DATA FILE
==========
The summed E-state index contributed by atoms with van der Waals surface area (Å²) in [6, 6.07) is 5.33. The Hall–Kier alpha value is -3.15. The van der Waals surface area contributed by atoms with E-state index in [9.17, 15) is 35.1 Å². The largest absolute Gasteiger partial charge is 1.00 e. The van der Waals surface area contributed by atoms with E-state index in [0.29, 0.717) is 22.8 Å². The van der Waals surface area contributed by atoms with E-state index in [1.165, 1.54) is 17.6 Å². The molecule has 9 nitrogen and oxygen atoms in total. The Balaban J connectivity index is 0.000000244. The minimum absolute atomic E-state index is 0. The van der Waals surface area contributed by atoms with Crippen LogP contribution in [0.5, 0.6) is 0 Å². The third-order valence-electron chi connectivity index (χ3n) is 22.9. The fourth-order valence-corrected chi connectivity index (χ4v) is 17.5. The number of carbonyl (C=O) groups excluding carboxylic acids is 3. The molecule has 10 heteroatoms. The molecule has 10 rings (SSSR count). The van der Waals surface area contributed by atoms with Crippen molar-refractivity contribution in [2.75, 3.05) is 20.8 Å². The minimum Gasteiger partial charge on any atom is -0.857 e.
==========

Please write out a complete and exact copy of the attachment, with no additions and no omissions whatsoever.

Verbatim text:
The summed E-state index contributed by atoms with van der Waals surface area (Å²) in [6, 6.07) is 5.33. The Hall–Kier alpha value is -3.15. The van der Waals surface area contributed by atoms with E-state index in [9.17, 15) is 35.1 Å². The largest absolute Gasteiger partial charge is 1.00 e. The van der Waals surface area contributed by atoms with E-state index in [0.29, 0.717) is 22.8 Å². The van der Waals surface area contributed by atoms with E-state index in [1.165, 1.54) is 17.6 Å². The molecule has 9 nitrogen and oxygen atoms in total. The Balaban J connectivity index is 0.000000244. The minimum absolute atomic E-state index is 0. The van der Waals surface area contributed by atoms with Crippen LogP contribution in [0.5, 0.6) is 0 Å². The third-order valence-electron chi connectivity index (χ3n) is 22.9. The fourth-order valence-corrected chi connectivity index (χ4v) is 17.5. The number of carbonyl (C=O) groups excluding carboxylic acids is 3. The molecule has 10 heteroatoms. The molecule has 10 rings (SSSR count). The van der Waals surface area contributed by atoms with Crippen molar-refractivity contribution in [2.75, 3.05) is 20.8 Å². The minimum Gasteiger partial charge on any atom is -0.857 e.